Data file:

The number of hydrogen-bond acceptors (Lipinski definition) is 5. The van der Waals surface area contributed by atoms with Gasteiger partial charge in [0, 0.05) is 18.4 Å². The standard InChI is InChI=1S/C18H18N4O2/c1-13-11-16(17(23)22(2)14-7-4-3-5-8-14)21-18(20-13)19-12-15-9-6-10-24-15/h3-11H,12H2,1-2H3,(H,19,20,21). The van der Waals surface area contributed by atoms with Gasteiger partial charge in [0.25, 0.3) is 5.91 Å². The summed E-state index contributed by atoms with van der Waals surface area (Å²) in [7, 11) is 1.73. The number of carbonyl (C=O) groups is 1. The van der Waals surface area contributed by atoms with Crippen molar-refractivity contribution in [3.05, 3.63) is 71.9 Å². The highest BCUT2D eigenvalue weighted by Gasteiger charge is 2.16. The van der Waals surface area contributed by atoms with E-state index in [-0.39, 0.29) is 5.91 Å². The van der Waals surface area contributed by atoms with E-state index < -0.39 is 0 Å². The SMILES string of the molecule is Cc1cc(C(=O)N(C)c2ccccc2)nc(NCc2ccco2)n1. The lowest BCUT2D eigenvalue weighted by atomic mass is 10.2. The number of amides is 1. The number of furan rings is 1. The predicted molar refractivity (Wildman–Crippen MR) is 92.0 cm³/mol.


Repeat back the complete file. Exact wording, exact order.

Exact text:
The number of hydrogen-bond acceptors (Lipinski definition) is 5. The van der Waals surface area contributed by atoms with Gasteiger partial charge in [0, 0.05) is 18.4 Å². The standard InChI is InChI=1S/C18H18N4O2/c1-13-11-16(17(23)22(2)14-7-4-3-5-8-14)21-18(20-13)19-12-15-9-6-10-24-15/h3-11H,12H2,1-2H3,(H,19,20,21). The van der Waals surface area contributed by atoms with Gasteiger partial charge in [0.25, 0.3) is 5.91 Å². The summed E-state index contributed by atoms with van der Waals surface area (Å²) in [7, 11) is 1.73. The number of carbonyl (C=O) groups is 1. The van der Waals surface area contributed by atoms with Crippen molar-refractivity contribution in [3.05, 3.63) is 71.9 Å². The highest BCUT2D eigenvalue weighted by Gasteiger charge is 2.16. The van der Waals surface area contributed by atoms with E-state index in [-0.39, 0.29) is 5.91 Å². The van der Waals surface area contributed by atoms with E-state index < -0.39 is 0 Å². The SMILES string of the molecule is Cc1cc(C(=O)N(C)c2ccccc2)nc(NCc2ccco2)n1. The lowest BCUT2D eigenvalue weighted by atomic mass is 10.2. The number of amides is 1. The number of furan rings is 1. The predicted molar refractivity (Wildman–Crippen MR) is 92.0 cm³/mol.